One of the concerns we raised at the time was how important it was to introduce a committee of parliamentarians to oversee our security services, to make sure there is independent review by an independent body of elected officials. However, one of my particular concerns that I will address as my question to the government House leader is why the reports that would ultimately be prepared by this parliamentary committee would be subject to review by the Prime Minister and the Prime Minister's Office before they can be tabled in Parliament.

Armenia September 21st, 2016

Mr. Speaker, today we join the Armenian community, in Canada, in Armenia, and around the world, in celebrating the country's 25th independence day.

As chair of the Canada-Armenia Parliamentary Friendship Group and as an MP for my riding in Scarborough—Agincourt, which represents a vibrant Armenian community, I am honoured to join my colleagues today in celebrating this significant milestone.

Canada and the Republic of Armenia enjoy a dynamic and friendly relationship. As Canadians, we continue to support our Armenian friends, whether it is through our shared values of democracy, freedom, bilateral relations, or through our continued recognition of the Armenian genocide that was successfully established in the House of Commons.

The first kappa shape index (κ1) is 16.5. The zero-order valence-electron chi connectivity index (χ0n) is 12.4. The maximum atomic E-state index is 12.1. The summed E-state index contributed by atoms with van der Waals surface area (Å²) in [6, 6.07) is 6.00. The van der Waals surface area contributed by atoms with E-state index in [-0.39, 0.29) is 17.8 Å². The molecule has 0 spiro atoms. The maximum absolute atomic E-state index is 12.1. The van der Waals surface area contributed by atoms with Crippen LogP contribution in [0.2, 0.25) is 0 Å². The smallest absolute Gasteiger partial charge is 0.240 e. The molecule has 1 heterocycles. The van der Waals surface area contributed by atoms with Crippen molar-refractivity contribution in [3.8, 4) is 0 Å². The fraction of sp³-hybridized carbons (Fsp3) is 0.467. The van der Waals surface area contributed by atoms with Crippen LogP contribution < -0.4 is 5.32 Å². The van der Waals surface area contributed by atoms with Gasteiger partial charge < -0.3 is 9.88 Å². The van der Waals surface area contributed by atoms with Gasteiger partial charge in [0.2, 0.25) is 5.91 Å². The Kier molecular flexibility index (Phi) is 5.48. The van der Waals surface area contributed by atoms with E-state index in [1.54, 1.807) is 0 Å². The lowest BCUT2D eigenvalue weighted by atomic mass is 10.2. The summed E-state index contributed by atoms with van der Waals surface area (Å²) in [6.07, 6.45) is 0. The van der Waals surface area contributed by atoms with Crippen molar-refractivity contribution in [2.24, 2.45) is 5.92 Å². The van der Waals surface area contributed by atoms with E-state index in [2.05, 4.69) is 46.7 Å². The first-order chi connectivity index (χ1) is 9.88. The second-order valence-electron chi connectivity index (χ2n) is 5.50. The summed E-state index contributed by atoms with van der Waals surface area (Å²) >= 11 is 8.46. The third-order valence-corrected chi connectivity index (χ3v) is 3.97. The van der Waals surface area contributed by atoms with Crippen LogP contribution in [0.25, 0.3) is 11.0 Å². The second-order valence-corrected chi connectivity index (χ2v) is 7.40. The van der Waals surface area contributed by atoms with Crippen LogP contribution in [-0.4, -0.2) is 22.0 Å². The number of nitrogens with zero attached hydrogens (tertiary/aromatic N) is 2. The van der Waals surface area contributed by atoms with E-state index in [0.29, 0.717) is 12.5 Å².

Today, we reflect on the important contributions of the Armenian community in Canada, not only toward our national fabric but also through the demonstration of leadership by showing what it truly means to be Canadian during the Syrian refugee crisis.

I invite all my colleagues in joining me to offer our best wishes to the Armenian community on this important milestone as we continue to look forward to many more celebrations to come.

Food and Drugs Act September 20th, 2016

Mr. Speaker, I am pleased to hear that my hon. colleague and his party will be supporting Bill C-13 at second reading to get it to committee. I want to delve a little more deeply and examine the questions he ultimately is concerned about that might be presented at committee, particularly, as he noted, with respect to protecting the safety of workers.